Bob Denver

Bob Denver
Jan. 9, 1935 - Sept. 2, 2005. SGranitz/WireImage/Getty Images

Bob Denver is best remembered for his starring role in the hit 1960s television series "Gilligan's Island." He played bit parts after the series ended, managing to expand his career to five decades.

Few details have been made about Denver's diagnosis with throat cancer, which he ultimately succumbed to in 2005. He died surrounded by his wife and children at Wake Forest University Baptist Medical Center in North Carolina.

Michael Crichton

Micahel Crichton
Oct. 23, 1942 - Nov. 4, 2008. SGranitz/WireImage/Getty Images

Best known for bestselling novels such as "The Andromeda Strain" and "Jurassic Park," Michael Crichton's work successfully transitioned to the silver screen.

Even though Hollywood came calling, Crichton remained a private person, battling cancer out of the public eye. The public was not aware that the novelist had been battling cancer until the time of his death.

Details surrounding his diagnosis and treatment have never been released, only that his death was unexpected. It has been rumored that he may have suffered from throat cancer or lymphoma.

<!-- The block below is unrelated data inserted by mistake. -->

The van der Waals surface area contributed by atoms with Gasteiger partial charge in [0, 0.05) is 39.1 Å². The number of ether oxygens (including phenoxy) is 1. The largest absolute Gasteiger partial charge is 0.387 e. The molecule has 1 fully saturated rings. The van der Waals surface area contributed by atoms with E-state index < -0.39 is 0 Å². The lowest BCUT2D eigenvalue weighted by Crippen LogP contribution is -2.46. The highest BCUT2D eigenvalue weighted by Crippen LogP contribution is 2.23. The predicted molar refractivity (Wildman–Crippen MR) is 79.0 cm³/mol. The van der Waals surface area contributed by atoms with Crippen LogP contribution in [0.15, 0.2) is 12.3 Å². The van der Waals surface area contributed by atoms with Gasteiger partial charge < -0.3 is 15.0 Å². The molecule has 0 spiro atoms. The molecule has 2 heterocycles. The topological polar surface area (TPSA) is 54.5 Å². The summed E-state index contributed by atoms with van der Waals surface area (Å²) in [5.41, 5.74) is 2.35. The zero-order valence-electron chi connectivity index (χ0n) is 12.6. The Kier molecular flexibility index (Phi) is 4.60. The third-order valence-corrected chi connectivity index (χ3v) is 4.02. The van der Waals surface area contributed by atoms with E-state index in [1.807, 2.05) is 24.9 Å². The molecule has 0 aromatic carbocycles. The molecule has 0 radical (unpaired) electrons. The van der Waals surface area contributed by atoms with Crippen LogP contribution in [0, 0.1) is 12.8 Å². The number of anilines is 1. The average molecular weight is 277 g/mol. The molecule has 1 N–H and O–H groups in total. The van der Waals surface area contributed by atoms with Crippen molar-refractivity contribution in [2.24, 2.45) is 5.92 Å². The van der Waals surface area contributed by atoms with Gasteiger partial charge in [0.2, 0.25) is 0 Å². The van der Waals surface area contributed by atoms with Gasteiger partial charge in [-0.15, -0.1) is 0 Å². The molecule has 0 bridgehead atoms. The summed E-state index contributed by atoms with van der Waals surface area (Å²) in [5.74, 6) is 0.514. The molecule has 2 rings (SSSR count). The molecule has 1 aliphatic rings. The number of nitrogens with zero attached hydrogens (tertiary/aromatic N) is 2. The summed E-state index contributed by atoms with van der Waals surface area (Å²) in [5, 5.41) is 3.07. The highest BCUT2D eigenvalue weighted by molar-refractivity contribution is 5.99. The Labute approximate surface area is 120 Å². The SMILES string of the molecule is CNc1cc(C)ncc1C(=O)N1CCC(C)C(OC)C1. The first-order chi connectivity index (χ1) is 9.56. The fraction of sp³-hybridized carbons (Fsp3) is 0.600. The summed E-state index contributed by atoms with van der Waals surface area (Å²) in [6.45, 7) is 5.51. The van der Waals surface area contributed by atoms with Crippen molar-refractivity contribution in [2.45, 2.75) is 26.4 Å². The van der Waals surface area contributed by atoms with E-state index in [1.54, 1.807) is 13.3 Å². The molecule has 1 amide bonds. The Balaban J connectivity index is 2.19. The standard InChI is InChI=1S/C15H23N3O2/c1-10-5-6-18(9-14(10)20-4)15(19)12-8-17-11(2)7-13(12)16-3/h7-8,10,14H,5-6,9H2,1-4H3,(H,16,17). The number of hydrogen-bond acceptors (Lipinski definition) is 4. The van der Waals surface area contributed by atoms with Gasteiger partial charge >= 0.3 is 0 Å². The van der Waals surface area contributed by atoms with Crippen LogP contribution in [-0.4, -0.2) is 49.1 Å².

Sydney Pollack

Sydney Pollack
July 1, 1934 - May 26, 2008. Fred Duval/FilmMagic/Getty Images

The tabloids began speculating about the health of Academy Award winner Sydney Pollack in 2007, with the National Enquirer saying that Pollack was suffering from stomach cancer that had begun to metastasize. But like other celebrities, Pollack did not make an official statement concerning his health. After his death in May 2008, his spokesman said the filmmaker suffered from cancer, but doctors couldn't determine the originating site.

Pollack is best remembered for directing films such as "Tootsie" and "Out of Africa." He also made on-screen appearances, opposite George Clooney, in "Michael Clayton" and also in HBO's "Entourage."